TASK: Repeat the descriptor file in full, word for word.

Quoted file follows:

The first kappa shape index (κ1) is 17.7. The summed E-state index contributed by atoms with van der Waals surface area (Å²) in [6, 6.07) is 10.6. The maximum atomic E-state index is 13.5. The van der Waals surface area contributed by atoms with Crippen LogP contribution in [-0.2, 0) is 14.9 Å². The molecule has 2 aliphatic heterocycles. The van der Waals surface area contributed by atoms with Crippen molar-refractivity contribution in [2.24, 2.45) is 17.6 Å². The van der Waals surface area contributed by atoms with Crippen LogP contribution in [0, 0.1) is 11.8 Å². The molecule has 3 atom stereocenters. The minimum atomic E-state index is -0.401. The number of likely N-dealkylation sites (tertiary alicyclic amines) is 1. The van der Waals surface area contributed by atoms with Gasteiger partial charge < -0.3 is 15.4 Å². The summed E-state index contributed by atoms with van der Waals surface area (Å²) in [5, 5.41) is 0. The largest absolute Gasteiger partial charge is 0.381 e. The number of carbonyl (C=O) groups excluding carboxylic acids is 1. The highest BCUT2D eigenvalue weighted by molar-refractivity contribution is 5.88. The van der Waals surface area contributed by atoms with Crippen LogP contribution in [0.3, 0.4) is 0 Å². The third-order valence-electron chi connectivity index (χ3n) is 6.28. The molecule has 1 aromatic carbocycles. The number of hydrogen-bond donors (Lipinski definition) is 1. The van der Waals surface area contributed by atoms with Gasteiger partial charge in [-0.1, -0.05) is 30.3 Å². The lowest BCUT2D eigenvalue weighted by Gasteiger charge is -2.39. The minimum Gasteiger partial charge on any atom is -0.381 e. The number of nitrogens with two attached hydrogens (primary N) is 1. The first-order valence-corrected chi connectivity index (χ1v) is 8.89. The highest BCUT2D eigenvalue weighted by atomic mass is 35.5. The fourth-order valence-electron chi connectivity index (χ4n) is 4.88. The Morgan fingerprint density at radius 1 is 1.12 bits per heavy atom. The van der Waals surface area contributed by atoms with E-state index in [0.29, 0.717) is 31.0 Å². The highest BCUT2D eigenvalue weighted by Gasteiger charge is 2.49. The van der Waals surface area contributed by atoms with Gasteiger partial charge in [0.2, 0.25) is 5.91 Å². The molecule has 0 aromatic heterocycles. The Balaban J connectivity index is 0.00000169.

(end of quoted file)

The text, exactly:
The first kappa shape index (κ1) is 17.7. The summed E-state index contributed by atoms with van der Waals surface area (Å²) in [6, 6.07) is 10.6. The maximum atomic E-state index is 13.5. The van der Waals surface area contributed by atoms with Crippen LogP contribution in [-0.2, 0) is 14.9 Å². The molecule has 2 aliphatic heterocycles. The van der Waals surface area contributed by atoms with Crippen molar-refractivity contribution in [2.24, 2.45) is 17.6 Å². The van der Waals surface area contributed by atoms with Crippen LogP contribution in [0, 0.1) is 11.8 Å². The molecule has 3 atom stereocenters. The minimum atomic E-state index is -0.401. The number of likely N-dealkylation sites (tertiary alicyclic amines) is 1. The van der Waals surface area contributed by atoms with Gasteiger partial charge < -0.3 is 15.4 Å². The summed E-state index contributed by atoms with van der Waals surface area (Å²) in [5, 5.41) is 0. The largest absolute Gasteiger partial charge is 0.381 e. The number of carbonyl (C=O) groups excluding carboxylic acids is 1. The highest BCUT2D eigenvalue weighted by molar-refractivity contribution is 5.88. The van der Waals surface area contributed by atoms with Crippen LogP contribution in [0.3, 0.4) is 0 Å². The third-order valence-electron chi connectivity index (χ3n) is 6.28. The molecule has 1 aromatic carbocycles. The number of hydrogen-bond donors (Lipinski definition) is 1. The van der Waals surface area contributed by atoms with Gasteiger partial charge in [-0.1, -0.05) is 30.3 Å². The lowest BCUT2D eigenvalue weighted by Gasteiger charge is -2.39. The minimum Gasteiger partial charge on any atom is -0.381 e. The number of nitrogens with two attached hydrogens (primary N) is 1. The first-order valence-corrected chi connectivity index (χ1v) is 8.89. The highest BCUT2D eigenvalue weighted by atomic mass is 35.5. The fourth-order valence-electron chi connectivity index (χ4n) is 4.88. The Morgan fingerprint density at radius 1 is 1.12 bits per heavy atom. The van der Waals surface area contributed by atoms with E-state index in [0.29, 0.717) is 31.0 Å². The highest BCUT2D eigenvalue weighted by Gasteiger charge is 2.49. The van der Waals surface area contributed by atoms with Gasteiger partial charge in [0.2, 0.25) is 5.91 Å². The molecule has 0 aromatic heterocycles. The Balaban J connectivity index is 0.00000169.